Over the past twelve months, IIE has been visited by education officials from nearly all of the countries undergoing transformation because of the so-called Arab/Asian Spring. Each has asked similar questions about access to U.S. higher education. There is an urgent need to provide education for an entire generation (or two) that has been largely isolated. Questions abound about how to apply to U.S. colleges and universities, how to obtain scholarships, and how to bring their English language skills up to acceptable levels.
Fortunately, in all these countries EducationUSA Advising Centers provide the resources and free advising. Moreover, we will introduce new data on student flows from these countries when the latest Open Doors numbers are released at the National Press Club annual briefing on November 13.
But for every student who is able to come to the United States, there are hundreds who are unable. For these, questions about branch campuses often come up. There is a tremendous need in countries undergoing rapid and uncertain change for everything from English language training and teaching to liberal arts education and courses in public administration. Leaders of these countries are aware of this need, and often look to U.S. higher education for models and best practices.
The branch campus phenomenon is often associated with mature markets or countries where the state is prepared to invest considerable resources in attracting schools and absorbing their risks. And we have been chastened by how difficult initiating and maintaining a branch campus turns out to be. That is why, when reporters ask me about what’s happening in this particular area of international education, I reply that branch campuses are not exactly taking the world by storm. There are still only about 200 branch campuses, and most are in places where the students mentioned above do not come from.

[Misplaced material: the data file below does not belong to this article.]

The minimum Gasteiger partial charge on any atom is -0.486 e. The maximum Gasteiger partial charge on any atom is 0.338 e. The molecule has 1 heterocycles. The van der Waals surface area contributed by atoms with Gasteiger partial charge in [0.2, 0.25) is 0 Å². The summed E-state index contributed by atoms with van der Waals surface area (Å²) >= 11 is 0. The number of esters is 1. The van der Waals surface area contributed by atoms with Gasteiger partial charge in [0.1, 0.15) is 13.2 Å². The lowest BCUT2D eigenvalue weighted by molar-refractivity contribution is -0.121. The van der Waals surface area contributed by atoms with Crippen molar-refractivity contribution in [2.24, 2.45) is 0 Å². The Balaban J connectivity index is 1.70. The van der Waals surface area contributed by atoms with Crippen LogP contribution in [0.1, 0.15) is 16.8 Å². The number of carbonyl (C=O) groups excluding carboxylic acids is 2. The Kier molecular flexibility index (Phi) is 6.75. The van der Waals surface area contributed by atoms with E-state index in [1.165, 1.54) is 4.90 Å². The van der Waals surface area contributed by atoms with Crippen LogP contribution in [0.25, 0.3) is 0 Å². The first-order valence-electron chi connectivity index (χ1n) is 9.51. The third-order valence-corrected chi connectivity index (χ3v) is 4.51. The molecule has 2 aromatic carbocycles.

But what I find striking is that there is currently a tremendous openness toward American higher education, which seems to transcend both history and ideologies. While this openness toward our higher education system does not necessarily mean that new regimes and systems will want to emulate all that we do or agree on all the regional security issues on Washington’s priority list, there is a solid basis for dialogue, cultural and educational relations, and, eventually, mutual understanding.
Branch campus projects are not for the faint of heart, as highlighted by “Education as an Export: The Globalization of U.S. Higher Education and the Emergence of Overseas Branch Campuses,” a recent white paper by JP Morgan . We were pleased to work with JP Morgan on this and also on a National Conference Call, which you can read about in a related post by my colleague Daniel Obst. Nearly 200 U.S. college and university officials joined the call. That is an encouraging number, given how rare it is for U.S. institutions to even explore this aspect of globalizing their mission.
Our hope is that some projects will get built in places where they can really make a difference. “Made in America” may one day prove to be something we put on things other than movies and cars that shape what people undergoing today’s changes think about us and their future.